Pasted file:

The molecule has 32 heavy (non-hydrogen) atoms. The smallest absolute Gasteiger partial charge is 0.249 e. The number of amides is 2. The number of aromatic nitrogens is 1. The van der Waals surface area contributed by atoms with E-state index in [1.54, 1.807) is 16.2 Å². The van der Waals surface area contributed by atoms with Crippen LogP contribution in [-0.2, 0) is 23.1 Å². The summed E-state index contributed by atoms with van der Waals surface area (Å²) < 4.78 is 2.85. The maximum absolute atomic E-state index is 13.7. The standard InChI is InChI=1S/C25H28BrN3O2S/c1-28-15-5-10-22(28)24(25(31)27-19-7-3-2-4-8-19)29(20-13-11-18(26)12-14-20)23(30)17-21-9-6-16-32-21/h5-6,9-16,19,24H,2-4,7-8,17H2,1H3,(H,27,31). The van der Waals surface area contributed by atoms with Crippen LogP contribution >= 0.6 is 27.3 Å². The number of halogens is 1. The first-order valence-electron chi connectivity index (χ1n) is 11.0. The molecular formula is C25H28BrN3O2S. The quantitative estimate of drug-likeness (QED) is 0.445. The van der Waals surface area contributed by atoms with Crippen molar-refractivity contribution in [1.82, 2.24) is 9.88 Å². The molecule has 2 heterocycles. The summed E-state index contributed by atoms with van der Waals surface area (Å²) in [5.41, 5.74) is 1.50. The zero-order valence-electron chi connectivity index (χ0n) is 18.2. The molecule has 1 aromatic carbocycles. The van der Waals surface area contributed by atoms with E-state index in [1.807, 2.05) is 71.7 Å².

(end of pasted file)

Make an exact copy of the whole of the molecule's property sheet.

The molecule has 32 heavy (non-hydrogen) atoms. The smallest absolute Gasteiger partial charge is 0.249 e. The number of amides is 2. The number of aromatic nitrogens is 1. The van der Waals surface area contributed by atoms with E-state index in [1.54, 1.807) is 16.2 Å². The van der Waals surface area contributed by atoms with Crippen LogP contribution in [-0.2, 0) is 23.1 Å². The summed E-state index contributed by atoms with van der Waals surface area (Å²) < 4.78 is 2.85. The maximum absolute atomic E-state index is 13.7. The standard InChI is InChI=1S/C25H28BrN3O2S/c1-28-15-5-10-22(28)24(25(31)27-19-7-3-2-4-8-19)29(20-13-11-18(26)12-14-20)23(30)17-21-9-6-16-32-21/h5-6,9-16,19,24H,2-4,7-8,17H2,1H3,(H,27,31). The van der Waals surface area contributed by atoms with Crippen LogP contribution >= 0.6 is 27.3 Å². The number of halogens is 1. The first-order valence-electron chi connectivity index (χ1n) is 11.0. The molecular formula is C25H28BrN3O2S. The quantitative estimate of drug-likeness (QED) is 0.445. The van der Waals surface area contributed by atoms with Crippen molar-refractivity contribution in [1.82, 2.24) is 9.88 Å². The molecule has 2 heterocycles. The summed E-state index contributed by atoms with van der Waals surface area (Å²) in [5.41, 5.74) is 1.50. The zero-order valence-electron chi connectivity index (χ0n) is 18.2. The molecule has 1 aromatic carbocycles. The van der Waals surface area contributed by atoms with E-state index in [1.807, 2.05) is 71.7 Å².